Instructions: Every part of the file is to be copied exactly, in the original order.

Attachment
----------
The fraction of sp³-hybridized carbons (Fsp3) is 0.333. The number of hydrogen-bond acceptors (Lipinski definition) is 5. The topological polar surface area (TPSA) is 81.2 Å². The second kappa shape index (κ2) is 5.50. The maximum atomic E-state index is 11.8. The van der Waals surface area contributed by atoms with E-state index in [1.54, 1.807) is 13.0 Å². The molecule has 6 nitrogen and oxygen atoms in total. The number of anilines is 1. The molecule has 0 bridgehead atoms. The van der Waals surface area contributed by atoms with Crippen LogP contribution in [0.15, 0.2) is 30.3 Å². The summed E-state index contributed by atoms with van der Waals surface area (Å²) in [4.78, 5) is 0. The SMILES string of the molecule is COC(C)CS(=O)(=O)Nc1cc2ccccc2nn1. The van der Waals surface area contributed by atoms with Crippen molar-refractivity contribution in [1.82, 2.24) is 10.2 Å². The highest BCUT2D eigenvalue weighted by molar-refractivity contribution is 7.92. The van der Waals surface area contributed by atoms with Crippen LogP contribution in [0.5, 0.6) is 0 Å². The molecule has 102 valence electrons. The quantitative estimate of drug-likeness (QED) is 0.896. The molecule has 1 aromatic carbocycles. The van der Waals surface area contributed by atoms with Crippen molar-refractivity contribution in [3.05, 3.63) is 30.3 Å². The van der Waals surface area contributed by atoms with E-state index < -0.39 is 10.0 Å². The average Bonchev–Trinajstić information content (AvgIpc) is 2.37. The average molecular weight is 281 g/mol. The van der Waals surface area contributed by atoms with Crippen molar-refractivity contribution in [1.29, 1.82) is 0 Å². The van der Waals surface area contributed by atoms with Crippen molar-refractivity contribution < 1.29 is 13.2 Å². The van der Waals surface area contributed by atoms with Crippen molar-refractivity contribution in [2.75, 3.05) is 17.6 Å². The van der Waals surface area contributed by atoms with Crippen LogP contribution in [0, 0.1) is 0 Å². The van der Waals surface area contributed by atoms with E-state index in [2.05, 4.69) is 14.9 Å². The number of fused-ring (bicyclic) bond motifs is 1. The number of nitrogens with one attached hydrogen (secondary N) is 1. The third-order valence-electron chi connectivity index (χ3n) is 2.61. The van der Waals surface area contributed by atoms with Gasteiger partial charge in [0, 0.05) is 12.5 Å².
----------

The fraction of sp³-hybridized carbons (Fsp3) is 0.333. The number of hydrogen-bond acceptors (Lipinski definition) is 5. The topological polar surface area (TPSA) is 81.2 Å². The second kappa shape index (κ2) is 5.50. The maximum atomic E-state index is 11.8. The van der Waals surface area contributed by atoms with E-state index in [1.54, 1.807) is 13.0 Å². The molecule has 6 nitrogen and oxygen atoms in total. The number of anilines is 1. The molecule has 0 bridgehead atoms. The van der Waals surface area contributed by atoms with Crippen LogP contribution in [0.15, 0.2) is 30.3 Å². The summed E-state index contributed by atoms with van der Waals surface area (Å²) in [4.78, 5) is 0. The SMILES string of the molecule is COC(C)CS(=O)(=O)Nc1cc2ccccc2nn1. The van der Waals surface area contributed by atoms with Crippen molar-refractivity contribution in [1.82, 2.24) is 10.2 Å². The highest BCUT2D eigenvalue weighted by molar-refractivity contribution is 7.92. The van der Waals surface area contributed by atoms with Crippen LogP contribution in [0.5, 0.6) is 0 Å². The molecule has 102 valence electrons. The quantitative estimate of drug-likeness (QED) is 0.896. The molecule has 1 aromatic carbocycles. The van der Waals surface area contributed by atoms with Crippen molar-refractivity contribution in [3.05, 3.63) is 30.3 Å². The van der Waals surface area contributed by atoms with E-state index < -0.39 is 10.0 Å². The average Bonchev–Trinajstić information content (AvgIpc) is 2.37. The average molecular weight is 281 g/mol. The van der Waals surface area contributed by atoms with Crippen molar-refractivity contribution in [1.29, 1.82) is 0 Å². The van der Waals surface area contributed by atoms with Crippen molar-refractivity contribution < 1.29 is 13.2 Å². The van der Waals surface area contributed by atoms with Crippen molar-refractivity contribution in [2.75, 3.05) is 17.6 Å². The van der Waals surface area contributed by atoms with Crippen LogP contribution in [0, 0.1) is 0 Å². The van der Waals surface area contributed by atoms with E-state index in [2.05, 4.69) is 14.9 Å². The number of fused-ring (bicyclic) bond motifs is 1. The number of nitrogens with one attached hydrogen (secondary N) is 1. The third-order valence-electron chi connectivity index (χ3n) is 2.61. The van der Waals surface area contributed by atoms with Gasteiger partial charge in [0, 0.05) is 12.5 Å².